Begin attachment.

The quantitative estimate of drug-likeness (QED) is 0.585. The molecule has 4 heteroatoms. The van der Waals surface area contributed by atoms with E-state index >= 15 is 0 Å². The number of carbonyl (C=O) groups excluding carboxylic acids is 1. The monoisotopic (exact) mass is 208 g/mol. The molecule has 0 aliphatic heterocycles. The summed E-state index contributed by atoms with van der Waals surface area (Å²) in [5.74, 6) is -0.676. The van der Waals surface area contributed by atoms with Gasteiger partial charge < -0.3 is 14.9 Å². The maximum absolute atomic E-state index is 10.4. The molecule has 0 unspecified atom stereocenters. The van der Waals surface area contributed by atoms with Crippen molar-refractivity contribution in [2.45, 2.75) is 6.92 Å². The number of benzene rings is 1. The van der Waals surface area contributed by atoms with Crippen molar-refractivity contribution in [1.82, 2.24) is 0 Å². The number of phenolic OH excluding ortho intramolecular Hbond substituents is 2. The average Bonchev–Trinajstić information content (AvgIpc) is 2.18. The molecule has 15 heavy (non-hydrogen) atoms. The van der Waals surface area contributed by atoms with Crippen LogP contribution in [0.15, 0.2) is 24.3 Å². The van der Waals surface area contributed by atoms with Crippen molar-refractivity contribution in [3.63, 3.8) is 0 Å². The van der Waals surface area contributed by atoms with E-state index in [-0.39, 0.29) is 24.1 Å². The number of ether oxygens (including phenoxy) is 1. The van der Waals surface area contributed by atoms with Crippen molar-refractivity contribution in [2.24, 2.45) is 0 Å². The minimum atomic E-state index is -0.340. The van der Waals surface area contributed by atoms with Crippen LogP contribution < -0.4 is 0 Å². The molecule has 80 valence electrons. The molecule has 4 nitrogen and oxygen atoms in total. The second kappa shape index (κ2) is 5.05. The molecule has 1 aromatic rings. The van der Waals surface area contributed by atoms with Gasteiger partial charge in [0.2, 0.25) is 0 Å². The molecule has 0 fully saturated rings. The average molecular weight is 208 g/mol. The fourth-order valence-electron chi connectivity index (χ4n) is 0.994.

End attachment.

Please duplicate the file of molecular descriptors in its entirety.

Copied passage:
The quantitative estimate of drug-likeness (QED) is 0.585. The molecule has 4 heteroatoms. The van der Waals surface area contributed by atoms with E-state index >= 15 is 0 Å². The number of carbonyl (C=O) groups excluding carboxylic acids is 1. The monoisotopic (exact) mass is 208 g/mol. The molecule has 0 aliphatic heterocycles. The summed E-state index contributed by atoms with van der Waals surface area (Å²) in [5.74, 6) is -0.676. The van der Waals surface area contributed by atoms with Gasteiger partial charge < -0.3 is 14.9 Å². The maximum absolute atomic E-state index is 10.4. The molecule has 0 unspecified atom stereocenters. The van der Waals surface area contributed by atoms with Crippen molar-refractivity contribution in [2.45, 2.75) is 6.92 Å². The number of benzene rings is 1. The van der Waals surface area contributed by atoms with Crippen molar-refractivity contribution in [1.82, 2.24) is 0 Å². The number of phenolic OH excluding ortho intramolecular Hbond substituents is 2. The average Bonchev–Trinajstić information content (AvgIpc) is 2.18. The molecule has 15 heavy (non-hydrogen) atoms. The van der Waals surface area contributed by atoms with Crippen LogP contribution in [0.15, 0.2) is 24.3 Å². The van der Waals surface area contributed by atoms with Crippen molar-refractivity contribution in [3.63, 3.8) is 0 Å². The van der Waals surface area contributed by atoms with E-state index in [-0.39, 0.29) is 24.1 Å². The number of ether oxygens (including phenoxy) is 1. The van der Waals surface area contributed by atoms with Crippen molar-refractivity contribution in [2.24, 2.45) is 0 Å². The minimum atomic E-state index is -0.340. The van der Waals surface area contributed by atoms with Crippen LogP contribution < -0.4 is 0 Å². The molecule has 80 valence electrons. The molecule has 4 nitrogen and oxygen atoms in total. The second kappa shape index (κ2) is 5.05. The molecule has 1 aromatic rings. The van der Waals surface area contributed by atoms with Gasteiger partial charge in [0.2, 0.25) is 0 Å². The molecule has 0 fully saturated rings. The average molecular weight is 208 g/mol. The fourth-order valence-electron chi connectivity index (χ4n) is 0.994.